A better understanding of synchronization could have technological and biological implications. For instance, consider two rotors mounted on an elastic support. "A familiar example of this kind of devices is a washing machine," Peña said. Under certain conditions, the rotors may synchronize to rotate in the same direction, or in opposite directions, he said.
The synchronization of these rotors in opposite directions is highly desirable, because this will reduce or even eliminate the vibrations of the washing machine while its rotors are operating, Peña said. However, synchronization of these rotors in the same direction is not desired at all, because strong vibrations can result, with harmful and undesirable effects, he explained.
"Something similar happens in living organisms," Peña said. "For instance, inside the human body, there are several biological rhythms - respiration, heartbeat and blood perfusion, just to mention a few of them. It has been found that when some of these rhythms synchronize with each other, the energy consumption is minimal; hence, in this case, the onset of synchronization is beneficial. On the other hand, synchronization can also be dangerous or detrimental; it is widely accepted that the process of seizure generation is closely associated with abnormal synchronization of neurons."
The scientists detailed their findings online March 29 in the journal Scientific Reports. The clocks used in the experiments are now in a museum next to monumental clocks factory Relojes Centenario in Zacatlán, Mexico, where the clocks were made.
Original article on Live Science.
The Mysterious Physics of 7 Everyday Things Twisted Physics: 7 Mind-Blowing Findings Top 10 Inventions that Changed the World Copyright 2016 LiveScience, a Purch company. All rights reserved. This material may not be published, broadcast, rewritten or redistributed.
Pendulum clocks made by Mexican clock manufacturer Relojes Centenario were used to investigate the mechanisms behind synchronization.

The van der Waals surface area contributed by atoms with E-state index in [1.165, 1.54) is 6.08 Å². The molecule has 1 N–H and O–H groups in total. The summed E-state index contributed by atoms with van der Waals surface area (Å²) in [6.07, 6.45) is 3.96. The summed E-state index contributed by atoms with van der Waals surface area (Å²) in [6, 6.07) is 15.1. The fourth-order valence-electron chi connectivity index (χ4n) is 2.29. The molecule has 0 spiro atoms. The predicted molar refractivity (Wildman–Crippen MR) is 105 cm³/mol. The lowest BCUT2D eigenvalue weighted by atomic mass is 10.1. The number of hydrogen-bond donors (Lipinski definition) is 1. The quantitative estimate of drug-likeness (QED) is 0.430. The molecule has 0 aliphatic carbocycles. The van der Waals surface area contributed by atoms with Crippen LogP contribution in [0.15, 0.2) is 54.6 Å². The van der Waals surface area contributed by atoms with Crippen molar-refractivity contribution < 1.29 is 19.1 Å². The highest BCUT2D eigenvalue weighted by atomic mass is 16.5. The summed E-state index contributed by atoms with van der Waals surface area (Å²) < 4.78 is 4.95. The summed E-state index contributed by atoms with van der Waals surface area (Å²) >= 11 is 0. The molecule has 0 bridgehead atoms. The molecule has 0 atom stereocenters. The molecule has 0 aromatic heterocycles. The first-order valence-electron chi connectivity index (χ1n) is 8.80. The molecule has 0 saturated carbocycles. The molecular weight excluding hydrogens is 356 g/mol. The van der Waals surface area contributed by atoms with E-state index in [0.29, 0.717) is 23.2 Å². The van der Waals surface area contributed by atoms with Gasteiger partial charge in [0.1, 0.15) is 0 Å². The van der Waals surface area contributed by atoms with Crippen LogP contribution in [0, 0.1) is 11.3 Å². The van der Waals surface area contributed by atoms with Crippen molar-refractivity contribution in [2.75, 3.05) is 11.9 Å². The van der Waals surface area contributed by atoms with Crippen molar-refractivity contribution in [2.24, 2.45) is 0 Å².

Similar to how the sun, a rooster or clanging bells used to wake us, now we employ all sorts of high-tech solutions for ceasing our slumber. There are literally tons of takes on the alarm clock. Some use technology to wake us gently, while others jolt us out of bed in a panic. What we've compiled here isn't an exhaustive list -- which would be ironic, not to mention taking forever to assemble. For instance, we've already covered those gradually increasing light ones in the past. And you won't see any of the fragrance producing devices here either. We acknowledge those. But we think it's about time to give these twelve unique, creative, truly techie alarm clocks their due.
The (Circadian) Rhythm Method The Alarming Clock. London designer Natalie Duckett is -- as we speak -- putting the final touches on her creatively wooden take on the dual-alarm clock. Rather than simply signaling a time or two to wake up, this elm-based time tracker will alert you when it's a good time to sleep like a log. The idea is to improve your sleep duration and quality through a better evening wind-down ritual. The signal, designed to mimic the sound of a woodpecker, will be created mechanically with a beak (of sorts). All we know is that when this new clock is officially ready, we look forward to being amongst the first to hear about it (based on our pecking order, of course).
Woodwind-Inspired Sophistication Beotime: $410. This multifaceted flute-like device can control the basic operations (power, channel, volume, etc.) of other B & O products. It can activate a sleep timer allowing you to drift off to an external audio source for up to two hours. When you touch or move it, it displays the current time on its little squares, reoriented to whatever direction it's held/placed. And yes, despite its totally tubular aluminum styling and varied functionality, it's an alarm clock. Along with its unique chime, you can also set it to wake you to music, radio or TV. And its motion sensor requires only a soft touch to activate a 10-minute snooze.